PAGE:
After months of bureaucratic confusion, two star-crossed lovers overcame all obstacles from men and nature and were triumphantly married Sunday afternoon. The bride was in Texas and the groom was in outer space, but their “celestial, soulful connection” - in the bride’s words - brought them to a successful hook-up.
IN A COINCIDENCE perhaps symbolic of the ultimate coordination of events, at the precise moment that 26-year-old Ekaterina (“Kat”) Dmitriev walked down the aisle in the main hall of the Gilruth Center at NASA’s Johnson Space Center in Houston, the space station carrying her intended, 42-year-old cosmonaut Yuri Malenchenko, emerged from Earth’s shadow just south of New Zealand and entered the sunny side of its orbit.
Malenchenko, contrary to expectations, wore a formal flight uniform, not a tuxedo. He and his best man, spaceshipmate Ed Lu, appeared on a video linkup between the station and the wedding hall. The transmission was officially categorized as a “Private Family Conference” and was not publicly broadcast over NASA TV.
The bride marched in to the music of David Bowie’s “Absolute Beginners,” and she then recited the lyrics. Following Texas law, they performed a proxy marriage ceremony (one of Yuri’s friends, a Russian flight surgeon, stood in for him in Houston) and then blew kisses to each other. As the bride left the altar, Lu played Mendelssohn’s traditional “Wedding March” music on the keyboard aboard the station, and it was clearly audible.
“It was very sweet,” said Joanne Woodward, the wedding planner.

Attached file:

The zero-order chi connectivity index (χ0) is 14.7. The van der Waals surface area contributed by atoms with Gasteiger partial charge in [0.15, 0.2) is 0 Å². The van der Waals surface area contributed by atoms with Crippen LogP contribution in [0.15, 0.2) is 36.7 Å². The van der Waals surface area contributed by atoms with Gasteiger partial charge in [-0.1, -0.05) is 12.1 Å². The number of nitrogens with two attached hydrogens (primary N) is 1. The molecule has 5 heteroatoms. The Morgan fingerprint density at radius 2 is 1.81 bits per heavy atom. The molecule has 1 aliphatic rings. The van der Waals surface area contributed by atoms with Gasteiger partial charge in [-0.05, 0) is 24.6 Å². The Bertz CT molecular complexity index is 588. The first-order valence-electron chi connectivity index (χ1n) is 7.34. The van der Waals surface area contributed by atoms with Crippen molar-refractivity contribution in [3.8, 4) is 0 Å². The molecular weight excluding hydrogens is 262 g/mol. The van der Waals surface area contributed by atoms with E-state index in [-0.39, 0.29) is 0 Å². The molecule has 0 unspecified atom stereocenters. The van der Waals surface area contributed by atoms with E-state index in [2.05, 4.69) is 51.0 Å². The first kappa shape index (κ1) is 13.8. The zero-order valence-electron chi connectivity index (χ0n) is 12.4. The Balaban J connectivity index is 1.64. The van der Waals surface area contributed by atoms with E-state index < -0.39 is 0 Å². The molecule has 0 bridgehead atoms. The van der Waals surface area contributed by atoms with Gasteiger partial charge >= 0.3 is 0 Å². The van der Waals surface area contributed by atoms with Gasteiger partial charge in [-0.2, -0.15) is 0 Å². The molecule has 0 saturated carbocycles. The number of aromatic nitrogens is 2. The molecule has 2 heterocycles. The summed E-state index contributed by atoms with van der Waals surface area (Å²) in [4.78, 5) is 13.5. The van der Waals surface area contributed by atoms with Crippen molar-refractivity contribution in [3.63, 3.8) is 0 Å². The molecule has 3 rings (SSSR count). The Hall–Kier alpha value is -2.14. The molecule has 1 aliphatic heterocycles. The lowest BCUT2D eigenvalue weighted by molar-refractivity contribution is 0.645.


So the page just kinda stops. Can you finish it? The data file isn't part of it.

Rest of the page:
The actual ceremony was professionally photographed and videotaped, and the world’s first views are set to be shown on NBC’s “Today” program Tuesday morning.
About two hundred people attended the 25-minute service. Ushers who talked with MSNBC estimated that the bride’s and groom’s friends were about equally represented. “About a third of the guests were speaking Russian,” one usher said.
At the reception at Villa Capri in nearby Seabrook, temperatures above 100 degrees popped all the outside balloons one by one, but inside the guests were treated to a combination of Italian and Russian delicacies. Guests were impressed with the giant fruit bowl featuring the forms of the space station, the space shuttle, and the two lovebirds.
A life-size cutout of the groom greeted guests at the reception.
Dmitriev’s family emigrated from Russia when she was four years old and settled in Texas. She met Malenchenko during a party on April 12, 2002, celebrating the anniversary of the first manned space flight by Yuri Gagarin. (Malenchenko, born the following December, was named after that Yuri.)
He is a Russian air force colonel who stayed aboard space station Mir for four months in 1994. After their relationship began, Malenchenko returned to Russia to train for his upcoming space mission, but the two continued their courtship via telephone. The cosmonaut proposed in December.
Because Malenchenko was preparing for his mission and there was no time to plan a wedding, they decided to get married while he was still in space. The couple was issued a marriage license July 17.
Officials with the Russian Aerospace Agency had tried to convince Malenchenko to delay the wedding until he returned to Earth, citing legal complexities and Soviet-era rules requiring military officers to get permission to marry foreigners. Russian officials ultimately gave their blessing but said other cosmonauts won’t be able to do the same and such rules will be included in future preflight contracts.
The couple will hold a religious wedding in Russia next June. They have chosen a church in Yaroslavl, a city north of Moscow with much traditional Russian church architecture. “The kids love it very much,” a Russian friend told MSNBC.
“An orbital wedding reflects mankind’s desire and need to go one step further” in expanding into space, Dmitriev later told reporters. She thanked everyone who had helped organize the extraterrestrial encounter, as well as all those who supported their wishes to perform the ceremony despite the disapproval of Russian space and military officials.
The Associated Press contributed to this report.